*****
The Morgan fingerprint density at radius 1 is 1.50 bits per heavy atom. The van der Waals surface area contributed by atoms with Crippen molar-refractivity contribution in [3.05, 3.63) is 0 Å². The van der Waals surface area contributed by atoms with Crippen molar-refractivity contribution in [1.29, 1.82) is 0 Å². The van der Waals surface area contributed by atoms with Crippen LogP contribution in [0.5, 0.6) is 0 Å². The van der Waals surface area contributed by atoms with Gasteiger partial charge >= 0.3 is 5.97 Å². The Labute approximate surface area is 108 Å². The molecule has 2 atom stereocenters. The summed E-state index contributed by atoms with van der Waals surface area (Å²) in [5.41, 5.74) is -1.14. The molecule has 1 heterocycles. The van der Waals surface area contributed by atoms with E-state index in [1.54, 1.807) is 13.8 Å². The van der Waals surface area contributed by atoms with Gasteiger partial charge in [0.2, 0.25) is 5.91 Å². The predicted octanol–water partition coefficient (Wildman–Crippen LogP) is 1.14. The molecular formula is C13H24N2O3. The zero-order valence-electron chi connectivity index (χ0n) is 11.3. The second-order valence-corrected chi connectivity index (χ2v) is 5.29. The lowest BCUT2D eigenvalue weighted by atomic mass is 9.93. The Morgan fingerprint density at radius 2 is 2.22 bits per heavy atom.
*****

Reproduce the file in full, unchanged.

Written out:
The Morgan fingerprint density at radius 1 is 1.50 bits per heavy atom. The van der Waals surface area contributed by atoms with Crippen molar-refractivity contribution in [3.05, 3.63) is 0 Å². The van der Waals surface area contributed by atoms with Crippen molar-refractivity contribution in [1.29, 1.82) is 0 Å². The van der Waals surface area contributed by atoms with Crippen LogP contribution in [0.5, 0.6) is 0 Å². The van der Waals surface area contributed by atoms with Gasteiger partial charge >= 0.3 is 5.97 Å². The Labute approximate surface area is 108 Å². The molecule has 2 atom stereocenters. The summed E-state index contributed by atoms with van der Waals surface area (Å²) in [5.41, 5.74) is -1.14. The molecule has 1 heterocycles. The van der Waals surface area contributed by atoms with E-state index in [1.54, 1.807) is 13.8 Å². The van der Waals surface area contributed by atoms with Gasteiger partial charge in [0.2, 0.25) is 5.91 Å². The predicted octanol–water partition coefficient (Wildman–Crippen LogP) is 1.14. The molecular formula is C13H24N2O3. The zero-order valence-electron chi connectivity index (χ0n) is 11.3. The second-order valence-corrected chi connectivity index (χ2v) is 5.29. The lowest BCUT2D eigenvalue weighted by atomic mass is 9.93. The Morgan fingerprint density at radius 2 is 2.22 bits per heavy atom.